And then, a miracle. I was fired. There was a ‘restructuring of the business’ and almost my entire department (a dozen or so) were, ‘regrettably’, no longer required. It was a shock…but it wasn’t. It was scary…but it wasn’t. It was a ‘sucker punch’ to the gut…but it wasn’t. It was a relief…yep, pure relief. My situation had been changed for me, when I no longer had the capacity to change it for myself.

And, at that point, HL didn’t have a job either. So, there we were, heading to Christmas, neither of us working, and I was just so grateful. Christmas was a bit lean last year, but so much more joyful than I had expected it to be.

Both of us, also miraculously, ended up falling into work that is right and appropriate for each of us at this present moment (HL driving cabs, and me working at a school, which I love) and I’m planning for Christmas, joyfully.

Kitchen Light

Morning Coffee

Morning Coffee

Joy-bringers

Cheesy, but true.

Kitten

Kitten

Other Kitten

Other Kitten

Childhood was a long time ago, and far away

Yesterday I was playing around on Google maps, street level, and I had a sudden inclination to ‘wander’ ’round the small town I grew up in. I ‘walked’ past my high school, down to the corner where I used to linger with the boy I liked, along the main street, looking in shop windows, past my church, from my house to the pool… The internal reaction was surprisingly visceral.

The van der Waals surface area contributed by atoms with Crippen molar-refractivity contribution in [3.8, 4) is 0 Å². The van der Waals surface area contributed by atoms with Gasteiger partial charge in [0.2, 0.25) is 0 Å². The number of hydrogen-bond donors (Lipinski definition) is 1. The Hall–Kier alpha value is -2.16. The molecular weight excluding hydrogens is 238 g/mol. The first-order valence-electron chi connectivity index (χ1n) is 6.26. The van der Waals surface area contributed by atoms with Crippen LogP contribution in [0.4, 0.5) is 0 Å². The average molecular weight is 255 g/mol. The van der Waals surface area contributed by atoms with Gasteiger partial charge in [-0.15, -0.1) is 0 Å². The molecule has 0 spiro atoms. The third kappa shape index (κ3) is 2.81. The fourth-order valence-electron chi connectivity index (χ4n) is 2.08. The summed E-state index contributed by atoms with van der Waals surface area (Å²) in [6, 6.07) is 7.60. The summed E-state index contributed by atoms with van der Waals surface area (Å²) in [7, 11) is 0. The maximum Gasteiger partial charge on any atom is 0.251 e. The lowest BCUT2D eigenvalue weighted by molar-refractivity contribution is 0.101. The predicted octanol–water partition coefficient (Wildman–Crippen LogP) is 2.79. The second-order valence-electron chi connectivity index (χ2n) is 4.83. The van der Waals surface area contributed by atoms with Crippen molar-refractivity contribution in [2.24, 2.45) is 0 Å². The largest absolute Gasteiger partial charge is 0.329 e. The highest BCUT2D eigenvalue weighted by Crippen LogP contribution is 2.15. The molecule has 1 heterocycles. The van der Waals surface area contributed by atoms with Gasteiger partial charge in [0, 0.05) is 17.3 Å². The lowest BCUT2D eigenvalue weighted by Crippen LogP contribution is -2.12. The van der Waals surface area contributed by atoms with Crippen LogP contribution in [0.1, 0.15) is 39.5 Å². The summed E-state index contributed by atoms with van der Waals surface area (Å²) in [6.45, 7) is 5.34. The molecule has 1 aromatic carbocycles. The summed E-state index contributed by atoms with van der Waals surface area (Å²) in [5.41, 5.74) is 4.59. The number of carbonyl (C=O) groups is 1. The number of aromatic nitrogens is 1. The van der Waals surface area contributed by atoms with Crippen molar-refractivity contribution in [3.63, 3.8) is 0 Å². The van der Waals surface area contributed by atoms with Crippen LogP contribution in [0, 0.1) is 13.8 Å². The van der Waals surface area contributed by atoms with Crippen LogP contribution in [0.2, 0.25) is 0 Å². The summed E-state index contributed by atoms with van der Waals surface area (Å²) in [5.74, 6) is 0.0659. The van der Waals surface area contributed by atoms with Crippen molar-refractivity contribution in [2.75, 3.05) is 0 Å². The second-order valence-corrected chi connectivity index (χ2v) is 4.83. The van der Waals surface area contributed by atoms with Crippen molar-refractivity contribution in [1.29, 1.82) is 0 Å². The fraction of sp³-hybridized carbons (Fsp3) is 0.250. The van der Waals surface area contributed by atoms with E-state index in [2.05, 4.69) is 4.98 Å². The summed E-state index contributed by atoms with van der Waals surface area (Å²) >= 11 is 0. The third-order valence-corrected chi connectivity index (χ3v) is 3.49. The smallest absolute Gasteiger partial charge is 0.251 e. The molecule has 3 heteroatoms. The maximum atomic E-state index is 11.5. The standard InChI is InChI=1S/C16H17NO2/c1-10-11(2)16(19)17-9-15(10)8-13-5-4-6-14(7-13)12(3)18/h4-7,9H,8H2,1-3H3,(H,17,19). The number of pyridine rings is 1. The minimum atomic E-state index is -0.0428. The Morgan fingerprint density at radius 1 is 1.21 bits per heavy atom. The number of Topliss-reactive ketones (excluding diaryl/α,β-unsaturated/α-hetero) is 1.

I was physically back there a year ago, just driving around with HL and a friend, and it was nice, and a bit nostalgic, but not a particularly deep response. This ‘visit’ was different. I felt almost physically ill from the assault of a million, million early memories. The smell of the chlorine, the pebbly feel of the post office foyer, the coffee shop where I had my first ‘grown-up’ birthday party, the crunch of the gravel under my feet as I walked past the 3rd last house before home, the steepness of the hill that I rode my bike up, the tall gateposts at school I would sit on and swing my legs…

I don’t, in any way, want to move back there, or ‘go back to childhood’ in any way, but the gut-wrenching realisation that all of that is past, gone, not even ‘visitable’, was affecting. The linear nature of living is hard.

Sunlight

Morning Sun

Morning Sun

Homesick

We had an American family who are here on sabbatical enrol two of their children at school today. I get a rush of excitement every time I hear an American accent around me, so it was lovely to meet them and chat, albeit just for a very short while. I miss America terribly, so it just seemed natural to talk about Seattle as ‘home’, which was a bit surprising to them.